childhood, courtroom drama, film, Harper Lee, innocence, memories, middle school, play, poor memory, required reading, social justice, To Kill A Mockingbird
I know I read this in middle school, must have. I remember thinking about what a mockingbird must sound like, and also feeling a little spooked thinking about Boo Radley hiding behind Scout’s bedroom door. I must have taken a quiz or test or wrote an essay, fumbling for some kind of understanding of the bird and the Boo. And that’s it. It didn’t stick to me. It just faded away along with many of the stories from dogged-up sun-faded anthologies sitting on windowsills. (Poe was more to my liking, since I’m confessing.)
Read an article recently that mentioned Harper Lee’s most famous story and it sparked interest so I sat down and watched the movie for the first time. That’s right. I have never seen Gregory Peck channel Atticus Finch until a few days ago. Guess I thought that since I’d read the book there was no reason to go there, never had much interest in Peck as an actor or black and white films in general. The brief opening credits began to roll, a picture of a cigar box filled with childhood treasures and so help me I could smell that box and I began to weep. And it’s happening again as I write this. Childhood, it’s all there. The children appeared and acted as children do but spoke in most adult ways. It was an odd mixture and we were asked to suspend our disbelief that children of a widowed lawyer could be sneaky, have wonderful play, but speak in grown-up ways. I was surprised (why?) that Atticus had a colored servant (housekeeper). Where was that in the book? I thought Atticus was more progressive than that; wow, my memory is bad. Then, the revelation that a colored man raped a white woman. Where was that in the book? Wow, my memory is bad. The n-word was used in the film and I guess I read it but didn’t flinch? It was used on the street and by some older relatives, so it wasn’t a shock. (Unless I was surprised at the use of the word in this book and I just don’t remember?) I was most interested in the courtroom scene, watching the witnesses come and falsely accuse Tom of a terrible crime, the African American people in the balcony, Whites on the main floor. Judge, prosecution, defense, witness chair, none of this was like Law & Order SVU but it was still compelling. How is it that I knew Atticus made a good case but Tom would still be condemned? Was it from memory or just my jaded heart? I did not remember Tom allegedly attempting to run from the cops and getting shot instead of being jailed. Why did I not remember? And why do I care so much now that this shit is still going in full color with only a 10-second delay from camera phone to internet?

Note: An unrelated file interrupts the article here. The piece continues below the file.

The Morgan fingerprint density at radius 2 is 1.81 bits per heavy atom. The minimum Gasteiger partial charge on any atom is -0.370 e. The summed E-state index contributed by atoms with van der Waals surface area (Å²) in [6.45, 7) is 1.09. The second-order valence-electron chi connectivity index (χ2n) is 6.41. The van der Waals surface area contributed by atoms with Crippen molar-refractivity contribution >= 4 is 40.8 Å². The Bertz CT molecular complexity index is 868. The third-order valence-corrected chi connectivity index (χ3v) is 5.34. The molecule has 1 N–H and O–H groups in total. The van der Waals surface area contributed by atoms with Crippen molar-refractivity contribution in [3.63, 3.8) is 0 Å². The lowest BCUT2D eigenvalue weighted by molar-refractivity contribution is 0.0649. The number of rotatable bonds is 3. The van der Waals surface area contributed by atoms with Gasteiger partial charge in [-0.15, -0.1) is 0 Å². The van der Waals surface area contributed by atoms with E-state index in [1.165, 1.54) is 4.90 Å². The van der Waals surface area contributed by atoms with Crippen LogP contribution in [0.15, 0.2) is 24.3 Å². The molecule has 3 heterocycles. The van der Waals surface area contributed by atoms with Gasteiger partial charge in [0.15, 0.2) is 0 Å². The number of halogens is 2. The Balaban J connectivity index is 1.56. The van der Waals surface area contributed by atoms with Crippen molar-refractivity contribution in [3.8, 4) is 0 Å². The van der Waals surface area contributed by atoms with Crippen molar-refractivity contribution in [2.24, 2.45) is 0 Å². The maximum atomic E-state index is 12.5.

The film goes on and I was surprised that the white man came to harm or possibly murder Atticus’ children. Where was that in the book? I was surprised that Sheriff Heck Tate allowed the white man’s death during the attack to be chalked up to “he fell on his knife” as justice for the lies he and his daughter told about Tom that led to his death. Heck was a man trying to do a decent thing, and I believe his character and his actions were largely ignored. There are more heroes in the story can be counted and should all be on one line, they’re all first place. Sorry Mr. Peck, but at least you won the Oscar.
Another confession: I did not know that Boo Radley was played by Robert Duvall and it was his very first role. They could have given it to any actor, but I think he did a fine job being a frightened man coming out of his safe place to rescue Atticus’ children.
So childhood and play and innocence are huge in this story. It’s no wonder I largely buried it somewhere. Found it difficult to watch two children who love and care for and stick up for each other; where a little girl’s voice mattered and might have made a difference. We used to play like that once; we had good times; I remember those more than this book. Maybe that’s what I like best about the end of this essay.